Top court: Rights of all suspects violated in ‘military espionage’ case
CHP’s Veli Ağbaba is seen holding a press conference with ‘military espionage’ families in this file photo. Hürriye Photo / Selahattin SönmezTurkey’s top court has ruled that the rights of all 46 people convicted in a controversial so-called military espionage case and charged with membership of an illegal organization were violated.
The General Assembly of the Constitutional Court merged individual applications by the convicts in the case and ruled unanimously that their rights were violated, Anadolu Agency reported on Jan. 9.
Back in early 2011, the Istanbul 11th Heavy Penal Court accepted an indictment prosecuting 56 members of the Turkish Armed Forces (TSK) on charges of military espionage and blackmailing. The charges brought against them included illegal wiretapping, founding a criminal organization, and espionage. The indictment alleged THAT the accused intended to share information with third parties in return for financial gain.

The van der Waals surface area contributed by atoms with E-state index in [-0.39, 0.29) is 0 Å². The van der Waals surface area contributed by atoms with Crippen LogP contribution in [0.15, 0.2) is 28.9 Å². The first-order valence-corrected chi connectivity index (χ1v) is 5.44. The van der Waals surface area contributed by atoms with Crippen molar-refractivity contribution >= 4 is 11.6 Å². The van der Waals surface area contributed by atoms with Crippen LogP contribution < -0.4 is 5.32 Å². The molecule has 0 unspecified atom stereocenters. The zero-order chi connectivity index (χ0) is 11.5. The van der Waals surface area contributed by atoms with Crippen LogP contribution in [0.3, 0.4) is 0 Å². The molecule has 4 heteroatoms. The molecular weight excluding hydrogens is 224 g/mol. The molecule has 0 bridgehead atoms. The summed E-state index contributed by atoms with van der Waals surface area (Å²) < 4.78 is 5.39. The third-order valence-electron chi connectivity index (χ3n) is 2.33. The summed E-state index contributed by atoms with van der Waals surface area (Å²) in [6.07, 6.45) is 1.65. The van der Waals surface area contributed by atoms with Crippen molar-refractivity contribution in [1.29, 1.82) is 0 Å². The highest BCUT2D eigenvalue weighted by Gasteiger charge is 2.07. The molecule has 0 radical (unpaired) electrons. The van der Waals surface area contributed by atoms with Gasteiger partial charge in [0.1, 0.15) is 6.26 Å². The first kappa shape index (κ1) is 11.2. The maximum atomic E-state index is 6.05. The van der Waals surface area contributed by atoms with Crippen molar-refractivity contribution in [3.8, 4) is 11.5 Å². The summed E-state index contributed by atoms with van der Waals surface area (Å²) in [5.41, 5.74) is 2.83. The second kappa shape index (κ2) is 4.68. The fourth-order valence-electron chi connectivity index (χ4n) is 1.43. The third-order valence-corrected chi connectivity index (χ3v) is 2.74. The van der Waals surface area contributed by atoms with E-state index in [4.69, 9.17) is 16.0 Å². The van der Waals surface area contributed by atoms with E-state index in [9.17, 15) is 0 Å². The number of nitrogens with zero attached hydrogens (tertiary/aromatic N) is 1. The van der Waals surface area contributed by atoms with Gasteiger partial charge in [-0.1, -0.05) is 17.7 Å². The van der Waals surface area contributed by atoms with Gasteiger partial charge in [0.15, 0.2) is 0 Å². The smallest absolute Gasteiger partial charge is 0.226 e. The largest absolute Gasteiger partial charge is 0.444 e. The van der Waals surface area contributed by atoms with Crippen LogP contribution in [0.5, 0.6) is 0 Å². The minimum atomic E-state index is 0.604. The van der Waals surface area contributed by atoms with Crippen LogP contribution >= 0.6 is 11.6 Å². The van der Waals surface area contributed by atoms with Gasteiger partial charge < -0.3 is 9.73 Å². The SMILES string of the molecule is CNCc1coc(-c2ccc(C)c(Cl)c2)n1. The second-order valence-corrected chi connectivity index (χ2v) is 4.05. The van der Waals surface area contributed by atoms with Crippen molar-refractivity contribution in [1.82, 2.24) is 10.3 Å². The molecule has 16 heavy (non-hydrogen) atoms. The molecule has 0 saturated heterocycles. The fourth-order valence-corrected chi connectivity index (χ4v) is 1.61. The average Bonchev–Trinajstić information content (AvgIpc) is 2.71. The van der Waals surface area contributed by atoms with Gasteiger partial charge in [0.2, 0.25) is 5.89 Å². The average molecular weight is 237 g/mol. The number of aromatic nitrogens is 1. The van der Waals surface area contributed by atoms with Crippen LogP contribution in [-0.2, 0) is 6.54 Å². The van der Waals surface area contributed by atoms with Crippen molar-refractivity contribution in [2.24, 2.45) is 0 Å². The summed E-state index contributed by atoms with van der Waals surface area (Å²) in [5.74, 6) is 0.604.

Eventually, in August 2012, the court acquitted all suspects of the espionage charges. However, it charged 46 of the suspects with “membership of an [illegal] organization,” violation of the right to private life, and obtaining classified information. It sentenced the 46 suspects to prison terms ranging from one year to 15-and-a-half years. Retired Colonel İbrahim Sezer, Rear Admiral Şafak Yürekli and Yücel Çipli, a department chief for the Scientific and Technological Research Council of Turkey (TÜBİTAK), were among those convicted.
The local court’s decision was subsequently approved by the 9th Chamber of the Supreme Court of Appeals.
Upon the release of the Constitutional Court’s ruling on Jan. 9, Hüseyin Ersöz, a lawyer for the applicants, appealed to a local heavy penal court in Istanbul for the release of the jailed convicts, that their arrest orders be dropped, and for a stay of execution of imprisonment.